Jimmy Carter's image polishers are trying hard to depict the president as an effective chief executive who, after an admittedly slow start, has finally learned how to work with Congress.

The painful truth of the matter, however, is that Carter and his White House coterie remain the same bumbling bunch of novices that appalled their friends and outraged their foes onCapitol Hill at the outset of the new administration three years ago.

The few legislative successes Carter has enjoyed look good only in contrast to the early fiascos. The adminstration's day-to-day relations with Congress can still best be described as "an incomplete success" -- to use the president's appraisal of the botched Iranian rescue mission.

"The kindest thing to say is that they're trying," the staff director of one powerful House subcommittee told my associate Peter Grant. "But they're still amateurs. They're not what you would call high on the learning curve."

The root of the problem is in the Oval Office, which gives contradictory signals to its supporters on the Hill. From there the difficulties branch out to the congressional liasion staffs of the White House and executive agencies, whose ineptitude is legendary among members of Congress on both sides of the aisle.

It's not just a failure to massage congressional egos. It's failure to communicate on the nuts and bolts of policy and legislative direction.

For example, a staff member of a leading House liberal had this to say about Patricia Harris, secretary of the new Health and Human Services Department: "We never know where she stands on an issue."

Here are some of the most recent examples of administration fumbling on Capitol Hill:

The oil import fee proposed by Carter is a perfect illustration of the way he alienates even his allies in Congress with maladroit tactics. The proposal would add 10 cents to the price of a gallon of gasoline, which makes it frightening enough to members of Congress in an election year. It is also regarded by many as a budget-balancing gimmick of questionable legality, similar to a gasoline tax Congress had rejected three times before.

To make matters worse, the White House refused to turn over background documents on the proposal until the House threatened Energy Secretary Charles Duncan with a contempt citation. Sources say the documents showed that DOE officials also doubted the legality of the import fee. "They must have thought they were dealing with children," said Rep. paul McCloskey Jr. (R-Calif.), who originally supported such a tax as a conservation measure. "I'm appalled by their misunderstanding of how Congress works." Because of the White House deception, McCloskey now plans to vote against the fee.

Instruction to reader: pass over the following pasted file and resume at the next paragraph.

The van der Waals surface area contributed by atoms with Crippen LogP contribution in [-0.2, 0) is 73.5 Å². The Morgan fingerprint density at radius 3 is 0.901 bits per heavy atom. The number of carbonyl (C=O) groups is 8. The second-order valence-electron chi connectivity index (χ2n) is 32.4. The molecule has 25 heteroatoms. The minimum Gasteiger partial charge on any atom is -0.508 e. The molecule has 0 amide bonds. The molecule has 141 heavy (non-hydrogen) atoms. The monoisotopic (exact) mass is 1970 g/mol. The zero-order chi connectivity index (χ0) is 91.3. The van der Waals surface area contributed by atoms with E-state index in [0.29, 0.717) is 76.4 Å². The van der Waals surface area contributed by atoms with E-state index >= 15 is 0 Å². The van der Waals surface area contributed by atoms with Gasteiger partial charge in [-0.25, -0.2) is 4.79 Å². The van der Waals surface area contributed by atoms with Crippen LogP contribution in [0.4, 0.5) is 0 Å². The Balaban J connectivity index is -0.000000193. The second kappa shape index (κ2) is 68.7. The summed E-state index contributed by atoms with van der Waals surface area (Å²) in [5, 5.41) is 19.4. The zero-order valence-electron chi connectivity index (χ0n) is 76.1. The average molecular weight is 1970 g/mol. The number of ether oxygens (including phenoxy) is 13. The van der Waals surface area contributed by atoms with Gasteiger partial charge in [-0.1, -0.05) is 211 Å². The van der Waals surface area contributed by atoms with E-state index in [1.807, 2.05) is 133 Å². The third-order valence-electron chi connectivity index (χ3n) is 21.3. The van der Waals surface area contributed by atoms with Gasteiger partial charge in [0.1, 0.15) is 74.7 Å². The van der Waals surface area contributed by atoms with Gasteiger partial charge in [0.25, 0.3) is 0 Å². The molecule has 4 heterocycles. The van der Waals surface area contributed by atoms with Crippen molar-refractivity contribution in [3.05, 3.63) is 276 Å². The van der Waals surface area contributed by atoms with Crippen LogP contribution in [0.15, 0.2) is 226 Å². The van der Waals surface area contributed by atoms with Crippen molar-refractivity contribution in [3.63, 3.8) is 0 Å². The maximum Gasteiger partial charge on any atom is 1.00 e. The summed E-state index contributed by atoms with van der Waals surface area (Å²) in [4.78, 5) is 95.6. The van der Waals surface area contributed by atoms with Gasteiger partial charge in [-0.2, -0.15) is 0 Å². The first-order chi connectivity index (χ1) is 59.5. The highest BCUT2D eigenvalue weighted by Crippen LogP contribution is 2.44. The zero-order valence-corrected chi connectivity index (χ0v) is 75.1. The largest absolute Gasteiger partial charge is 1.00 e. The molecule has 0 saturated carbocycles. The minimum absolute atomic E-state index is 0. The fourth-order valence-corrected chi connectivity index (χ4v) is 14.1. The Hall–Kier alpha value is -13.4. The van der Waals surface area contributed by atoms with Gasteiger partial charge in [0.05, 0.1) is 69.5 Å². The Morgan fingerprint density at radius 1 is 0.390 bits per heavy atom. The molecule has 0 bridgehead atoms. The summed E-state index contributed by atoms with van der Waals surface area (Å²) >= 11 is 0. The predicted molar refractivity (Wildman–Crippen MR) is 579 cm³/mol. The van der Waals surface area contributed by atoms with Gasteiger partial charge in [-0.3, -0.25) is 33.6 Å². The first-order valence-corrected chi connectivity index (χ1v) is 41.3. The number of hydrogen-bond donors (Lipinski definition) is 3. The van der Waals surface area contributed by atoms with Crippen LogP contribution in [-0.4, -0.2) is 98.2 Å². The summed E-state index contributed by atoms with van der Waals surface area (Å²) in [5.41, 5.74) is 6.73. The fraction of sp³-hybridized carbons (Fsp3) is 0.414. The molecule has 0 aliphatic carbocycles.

In the House Budget Committee, Rep. David Obey (D-Wis.) got no administration help in his attempt to increase funds for social services, and his effort failed. Then, when he tried once again on the House floor -- a much more difficult tactic -- the White House belatedly supported him. Committee members were annoyed at Carter's apparent turnaround, and offended that they had had to learn about it from the newspapers.

The House Intelligence Committee was rebuffed by the administration when it tried to get details of the Iranian rescue mission plans. The White House said they were unavailable. Yet ABC News displayed exact maps showing the Tehran phase of the mission -- which had been left behind in an abandoned helicopter and released by the Iranians.

One congressional energy expert described Carter's idea of submitting legislation as "putting it on the step, ringing the doorbell and running." The president's latest ring-and-run bill is a $10 billion program to convert utilities from oil to coal -- a measure that is opposed by both liberals and conservatives. The futility of the exercise is demonstrated by the fact that the White House expects to get only five of the House energy subcommittee's 21 votes for the utility bill -- and will be lucky to get three.

Congress looks in vain to the White House for decisive action on important policy matters. Senate-House conferees on the synfuels legislation, for example, were unable to elicit any firm indication of the administration's stand on gasohol.

Another recent snub was delivered to Rep. James Oberstar (D-Minn.), one of the few members of Congress to declare his support of the president at the nadir of his popularity last summer. Two recent letters to the White House have gone unanswered, and his latest phone call from the congressional liaison office was to solicit Oberstar's support for an amendment he was already sponsoring. "You wonder who is doing the homework over there," Oberstar remarked.

Even in the simplest matters of courtesy, the White House manages to drop the ball. For instance, Rep. Norman Mineta (D-Calif.), a Japanese- American, was not invited to the state dinner for the Japanese prime minister because the White House thought he was Italian.